Elections in Kenya: Cautious Optimism?

Positive signs: Deputy President and United Democratic Alliance presidential candidate William Ruto waves to the public during a campaign tour in Nairobi. Image: SOPA / Alamy

Much of the analysis surrounding Kenya’s upcoming elections, especially that in the international media, has focused on what could go wrong following the polls. While acknowledging the warnings, there are several causes for optimism, at least with regards to the elections themselves and the immediate aftermath.

Kenyans go to the polls on 9 August to vote for a new president. The public will also elect members of parliament, as well as governors, senators, women’s representatives and assembly members for each of the fledgling 47 county administrations. With the largest economy in East Africa, Kenya’s stability is critical for the region, but elections here bring uncertainty and anxiety domestically, regionally and internationally.

Fear of post-electoral violence stems from historical precedent. Public disorder has been reported in almost every election since the return of multi-party democracy in 1992, with politicians exploiting ethnic identities and land grievances to secure votes. In 2007–8, Kenya was taken to the brink following a disputed poll; demonstrations descended into widespread ethnic violence that resulted in more than 1,000 deaths and left as many as half a million displaced. A new constitution was subsequently promulgated, primarily in an attempt to reduce the overwhelming focus on the presidential election and the ‘winner-takes-all’ system. A portion of power was devolved to 47 new county governments. Though nationwide unrest was avoided during the elections of 2013 and 2017, both were marred by allegations of fraud, resulting in violent protests in several parts of the country.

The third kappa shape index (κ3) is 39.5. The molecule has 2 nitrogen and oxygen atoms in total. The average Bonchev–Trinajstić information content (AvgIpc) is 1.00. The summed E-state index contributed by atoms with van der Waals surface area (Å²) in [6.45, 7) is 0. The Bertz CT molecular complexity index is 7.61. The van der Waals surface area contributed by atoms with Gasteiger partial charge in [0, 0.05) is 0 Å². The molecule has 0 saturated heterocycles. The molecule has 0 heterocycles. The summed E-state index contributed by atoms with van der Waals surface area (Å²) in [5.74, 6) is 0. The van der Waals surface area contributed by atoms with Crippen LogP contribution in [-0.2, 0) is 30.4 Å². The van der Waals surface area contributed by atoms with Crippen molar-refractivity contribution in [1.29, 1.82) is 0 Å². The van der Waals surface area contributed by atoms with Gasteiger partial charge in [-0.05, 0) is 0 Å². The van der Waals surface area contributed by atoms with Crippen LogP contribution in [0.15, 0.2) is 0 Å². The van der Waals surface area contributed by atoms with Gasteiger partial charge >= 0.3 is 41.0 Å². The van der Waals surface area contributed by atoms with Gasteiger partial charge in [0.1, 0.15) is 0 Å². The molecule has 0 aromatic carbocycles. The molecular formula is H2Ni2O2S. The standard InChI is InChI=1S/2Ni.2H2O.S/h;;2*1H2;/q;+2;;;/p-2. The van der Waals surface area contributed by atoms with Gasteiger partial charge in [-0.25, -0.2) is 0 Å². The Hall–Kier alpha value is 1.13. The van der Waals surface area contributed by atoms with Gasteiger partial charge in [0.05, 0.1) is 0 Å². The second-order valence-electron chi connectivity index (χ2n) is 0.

There will be four names on the presidential ballot on 9 August; only two are serious contenders. In a peculiar arrangement, the outgoing incumbent Uhuru Kenyatta – son of the country’s first president – is backing Raila Odinga – son of the first vice-president – against his own deputy, William Ruto. The deputy president has adopted the role of opposition candidate following a public falling out with Kenyatta in recent years. Ruto – who leads the Kenya Kwanza coalition and is running on a United Democratic Alliance ticket – is marketing himself as the ‘hustler’ and a ‘man of the people’, determined to defeat the ‘dynasties’ that have dominated Kenyan politics since independence. Odinga, running for a fifth and likely final time – as leader of the Azimio la Umoja coalition – is banking on an anti-corruption agenda, together with perceptions that his pragmatic approach to politics is the best option for a country grappling with unsustainable public debt and rising food prices. Polls have suggested that the race is incredibly close, with the possibility that neither candidate will obtain the 50%-plus-one vote necessary to secure the presidency in the first round.